Eyes That See

“I Once Was Blind”

To Love God Like That.

Job lost everything.  He had more to lose than you and I could imagine, and lost it all.  I don’t really appreciate all of the livestock that he had because we don’t rely on it the way that they did back then.  We live in a different world.

Now people don’t have to know where, when, or how to get clean water because it’s piped into our homes.  We don’t have to worry about problems caused by all of our “human waste” cause that’s piped out of our homes.  We don’t really know how to feed ourselves- unless you count earning money, buying groceries, and preparing food in a kitchen to be doing so.  Men who had to hunt or farm if they wanted to eat and feed their families probably wouldn’t call that knowing how to feed ourselves.

Men in Job’s day had to know these things.  And, in a lot of ways, livestock meant life back then.

And Job lost more livestock than we could imagine.  More importantly, he lost ten kids. I don’t imagine that Job was too attached to his livestock.  People usually only have cooky attachments to animals when they only have one.  He had a lot more than one, so losing the livestock probably really only affected him economically.  Sheep, camels, oxen, and donkeys can be replaced.

Children can’t.  After being struck by messenger after messenger after messenger with news that all of his livestock was gone- all of it- the last messenger struck most violently.  All of his children were dead.  All of them.

I haven’t lost a whole lot in my life- especially when you stack my losses up next to Job’s.  But, when things don’t go my way I pretty much act like a 3-year-old who doesn’t get his way.  Which, saying that doesn’t really work because I have two 3-year-old nephews who typically act pretty well when they don’t get their way.  Typically.  But, when things don’t go my way, I tend to act like them on those occasions when they act like every other 3-year-old in the world.  I may not outwardly throw myself on the floor, legs kicking, arms flailing, and vocal chords working really well- but I far to often do so inwardly.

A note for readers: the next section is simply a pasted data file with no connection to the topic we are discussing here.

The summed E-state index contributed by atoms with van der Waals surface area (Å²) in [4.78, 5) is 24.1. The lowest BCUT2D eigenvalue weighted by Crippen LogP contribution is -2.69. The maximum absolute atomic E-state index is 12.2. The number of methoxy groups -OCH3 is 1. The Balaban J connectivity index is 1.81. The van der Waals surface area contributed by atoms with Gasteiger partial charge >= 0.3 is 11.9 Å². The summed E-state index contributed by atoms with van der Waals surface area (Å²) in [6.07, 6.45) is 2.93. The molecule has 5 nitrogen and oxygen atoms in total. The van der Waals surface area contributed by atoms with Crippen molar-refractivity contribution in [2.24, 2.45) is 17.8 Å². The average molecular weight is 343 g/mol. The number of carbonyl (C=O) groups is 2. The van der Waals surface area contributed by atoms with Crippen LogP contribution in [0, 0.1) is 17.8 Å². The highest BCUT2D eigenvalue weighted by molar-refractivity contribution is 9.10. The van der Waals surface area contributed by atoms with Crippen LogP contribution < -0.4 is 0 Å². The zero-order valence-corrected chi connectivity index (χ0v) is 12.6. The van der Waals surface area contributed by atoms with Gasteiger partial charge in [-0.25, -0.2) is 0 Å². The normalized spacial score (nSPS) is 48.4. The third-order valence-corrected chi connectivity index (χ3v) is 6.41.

When I think about Job, and the way that he responded to losing far more than I have ever even had to lose, and far more than I could imagine losing, the analysis of my problem is simple:  I don’t love God enough.

Job loved God so much, and understood so well that God is in control and that God is good, even when (maybe especially when) it doesn’t seem like it, that when he received the worst possible news, he fell to his knees and worshipped God.  He worshipped God!

I stub my toe and respond closer to the way that Job’s wife advised him to.  Job loses thousands of livestock and ten kids and worships God.

While the analysis is simple, the solution is at least less so.  How do I get from here to there?


January 16, 2010 - Posted by | Uncategorized

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